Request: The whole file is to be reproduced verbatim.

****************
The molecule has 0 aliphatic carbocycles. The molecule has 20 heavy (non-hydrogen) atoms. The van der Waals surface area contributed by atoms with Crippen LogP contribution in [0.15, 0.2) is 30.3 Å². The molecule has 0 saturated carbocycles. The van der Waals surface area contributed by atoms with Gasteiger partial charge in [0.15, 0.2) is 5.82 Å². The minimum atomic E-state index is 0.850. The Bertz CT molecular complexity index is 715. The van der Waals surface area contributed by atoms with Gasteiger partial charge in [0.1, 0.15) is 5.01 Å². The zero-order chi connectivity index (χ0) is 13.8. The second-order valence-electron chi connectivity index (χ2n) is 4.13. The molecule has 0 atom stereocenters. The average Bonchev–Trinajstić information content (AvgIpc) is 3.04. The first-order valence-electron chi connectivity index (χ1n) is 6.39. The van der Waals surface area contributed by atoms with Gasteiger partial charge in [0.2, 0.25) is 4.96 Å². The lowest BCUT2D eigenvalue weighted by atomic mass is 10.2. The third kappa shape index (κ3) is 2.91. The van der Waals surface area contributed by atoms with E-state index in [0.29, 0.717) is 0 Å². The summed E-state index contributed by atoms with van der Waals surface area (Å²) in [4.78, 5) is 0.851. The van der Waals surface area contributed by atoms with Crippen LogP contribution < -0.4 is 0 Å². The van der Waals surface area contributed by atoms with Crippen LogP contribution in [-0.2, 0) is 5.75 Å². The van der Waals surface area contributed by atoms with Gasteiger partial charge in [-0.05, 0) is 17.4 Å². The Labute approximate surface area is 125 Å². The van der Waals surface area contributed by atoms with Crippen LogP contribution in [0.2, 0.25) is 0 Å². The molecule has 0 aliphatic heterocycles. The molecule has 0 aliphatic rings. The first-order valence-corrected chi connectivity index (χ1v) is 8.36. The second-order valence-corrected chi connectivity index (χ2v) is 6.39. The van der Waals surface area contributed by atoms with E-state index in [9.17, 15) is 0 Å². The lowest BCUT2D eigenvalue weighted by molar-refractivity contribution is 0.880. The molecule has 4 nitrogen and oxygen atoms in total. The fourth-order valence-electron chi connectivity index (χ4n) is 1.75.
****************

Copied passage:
The molecule has 0 aliphatic carbocycles. The molecule has 20 heavy (non-hydrogen) atoms. The van der Waals surface area contributed by atoms with Crippen LogP contribution in [0.15, 0.2) is 30.3 Å². The molecule has 0 saturated carbocycles. The van der Waals surface area contributed by atoms with Gasteiger partial charge in [0.15, 0.2) is 5.82 Å². The minimum atomic E-state index is 0.850. The Bertz CT molecular complexity index is 715. The van der Waals surface area contributed by atoms with Gasteiger partial charge in [0.1, 0.15) is 5.01 Å². The zero-order chi connectivity index (χ0) is 13.8. The second-order valence-electron chi connectivity index (χ2n) is 4.13. The molecule has 0 atom stereocenters. The average Bonchev–Trinajstić information content (AvgIpc) is 3.04. The first-order valence-electron chi connectivity index (χ1n) is 6.39. The van der Waals surface area contributed by atoms with Gasteiger partial charge in [0.2, 0.25) is 4.96 Å². The lowest BCUT2D eigenvalue weighted by atomic mass is 10.2. The third kappa shape index (κ3) is 2.91. The van der Waals surface area contributed by atoms with E-state index in [0.29, 0.717) is 0 Å². The summed E-state index contributed by atoms with van der Waals surface area (Å²) in [4.78, 5) is 0.851. The van der Waals surface area contributed by atoms with Crippen LogP contribution < -0.4 is 0 Å². The van der Waals surface area contributed by atoms with Crippen LogP contribution in [-0.2, 0) is 5.75 Å². The van der Waals surface area contributed by atoms with Gasteiger partial charge in [-0.05, 0) is 17.4 Å². The Labute approximate surface area is 125 Å². The van der Waals surface area contributed by atoms with Crippen LogP contribution in [0.2, 0.25) is 0 Å². The molecule has 0 aliphatic heterocycles. The molecule has 0 aliphatic rings. The first-order valence-corrected chi connectivity index (χ1v) is 8.36. The second-order valence-corrected chi connectivity index (χ2v) is 6.39. The van der Waals surface area contributed by atoms with E-state index in [9.17, 15) is 0 Å². The lowest BCUT2D eigenvalue weighted by molar-refractivity contribution is 0.880. The molecule has 4 nitrogen and oxygen atoms in total. The fourth-order valence-electron chi connectivity index (χ4n) is 1.75.